All dressed and nowhere to go. Photo: Zahedul I Khan

Not everyone is as lucky as Hasna and Mohsina, reveals 18-year-old Billal (not his real name). “I have to be on the run from very early in the morning till late at night,” he says. Besides the usual daily chores, on Eid day Billal has to sweep the floors every couple of hours. “Kids come to our house from all over the place and make such a mess, I have to be on call all the time to clean up the mess they make. It's very frustrating,” he says, “but what can I do? It's my job to keep the house clean.” Billal, who hails from Brahmanbaria says that Eid is much more fun at his village home because his mother and siblings are all there. “But ever since my father died I am not that eager to go home and I would never be allowed to go there during Eid anyway,” he laments. Billal does get new clothes from his employer but says, “I keep wondering what my five brothers and sisters are doing and they do the same.”

Twelve-year-old Minu is not too upset about spending her very first Eid away from her family and is in fact looking forward to wearing all the fancy clothes she has received from her employer. This severely underweight girl came to Dhaka against her parents' wishes but says that she is better off here. Minu is working in a house in Dhanmondi. Her chores here involve sweeping the floor and looking after a two-year-old child.

Minu is one of the lucky ones. Ten-year-old Ismail wishes he had been working at a home. Whether he will be able to go home this Eid he doesn't know but what he does know is that life at the car garage where he works is unbearable. Not only does he not get paid anything (his employer attributes this to the fact that he does not know any work and only runs errands and that his food and lodging are taken care of) he also bears the brunt of everyone's wrath when he is not quick enough to deliver. Slaps and ear pulls are an everyday occurrence for him and getting new clothes from his employer this Eid is a far cry.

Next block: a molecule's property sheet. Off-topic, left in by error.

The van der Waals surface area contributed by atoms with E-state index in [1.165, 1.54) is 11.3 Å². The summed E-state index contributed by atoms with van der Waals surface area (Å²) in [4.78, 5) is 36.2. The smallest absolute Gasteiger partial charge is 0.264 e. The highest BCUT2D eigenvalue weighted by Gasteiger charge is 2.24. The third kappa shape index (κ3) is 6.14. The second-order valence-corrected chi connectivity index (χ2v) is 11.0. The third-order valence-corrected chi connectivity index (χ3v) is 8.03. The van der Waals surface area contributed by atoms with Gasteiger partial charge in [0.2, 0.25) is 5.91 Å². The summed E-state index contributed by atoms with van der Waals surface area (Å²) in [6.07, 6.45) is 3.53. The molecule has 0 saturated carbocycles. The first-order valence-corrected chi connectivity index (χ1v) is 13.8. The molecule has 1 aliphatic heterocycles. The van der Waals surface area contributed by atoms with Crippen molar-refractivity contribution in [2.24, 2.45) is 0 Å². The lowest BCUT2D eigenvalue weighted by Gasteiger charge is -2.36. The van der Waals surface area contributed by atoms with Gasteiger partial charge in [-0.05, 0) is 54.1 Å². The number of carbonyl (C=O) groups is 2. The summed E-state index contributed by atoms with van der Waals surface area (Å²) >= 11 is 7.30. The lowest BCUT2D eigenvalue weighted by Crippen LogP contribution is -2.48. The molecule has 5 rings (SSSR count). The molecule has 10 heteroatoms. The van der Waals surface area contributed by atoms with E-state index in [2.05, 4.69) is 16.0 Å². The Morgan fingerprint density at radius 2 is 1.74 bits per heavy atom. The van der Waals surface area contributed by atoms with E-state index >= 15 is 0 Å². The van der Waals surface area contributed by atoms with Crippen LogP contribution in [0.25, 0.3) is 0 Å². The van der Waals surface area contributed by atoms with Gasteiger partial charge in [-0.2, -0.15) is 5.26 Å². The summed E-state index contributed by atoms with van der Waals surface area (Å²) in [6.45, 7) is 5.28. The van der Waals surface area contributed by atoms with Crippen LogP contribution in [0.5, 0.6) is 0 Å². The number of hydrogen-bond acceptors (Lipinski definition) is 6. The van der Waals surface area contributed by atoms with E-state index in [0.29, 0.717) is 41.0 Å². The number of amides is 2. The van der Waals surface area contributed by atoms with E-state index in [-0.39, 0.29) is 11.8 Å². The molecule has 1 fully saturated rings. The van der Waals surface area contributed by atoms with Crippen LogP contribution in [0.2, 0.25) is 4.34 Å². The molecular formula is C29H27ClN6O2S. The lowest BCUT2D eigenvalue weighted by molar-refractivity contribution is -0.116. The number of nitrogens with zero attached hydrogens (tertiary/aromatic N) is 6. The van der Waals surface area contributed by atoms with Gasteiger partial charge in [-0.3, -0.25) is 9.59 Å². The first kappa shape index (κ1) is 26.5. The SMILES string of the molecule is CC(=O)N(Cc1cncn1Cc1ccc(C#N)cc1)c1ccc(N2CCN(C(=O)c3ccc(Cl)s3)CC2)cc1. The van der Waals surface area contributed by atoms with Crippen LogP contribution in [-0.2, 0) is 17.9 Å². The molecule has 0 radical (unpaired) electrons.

According to the second National Child Labour Survey (NCLS) carried out in 2002/03 by the Bangladesh Bureau of Statistics (BBS) there are 4.9 million working children - 14.2 per cent of the total 35.06 million children in the age group of 5-14 years. The total working child population between five and 17 years old is estimated at 7.9 million. Our neighbouring country India is already a few steps ahead of us in getting rid of child labour; the government recently announced a ban on children under 14 working as domestic help or in roadside food stalls, teashops, restaurants, hotels, motels, resorts, spas or other recreational centres. Poverty forces children of all ages to abandon education and take up jobs as home workers. Let us spare a thought for these poor children toiling fervently at our homes this Eid, and at least try to make it a little more joyful for them.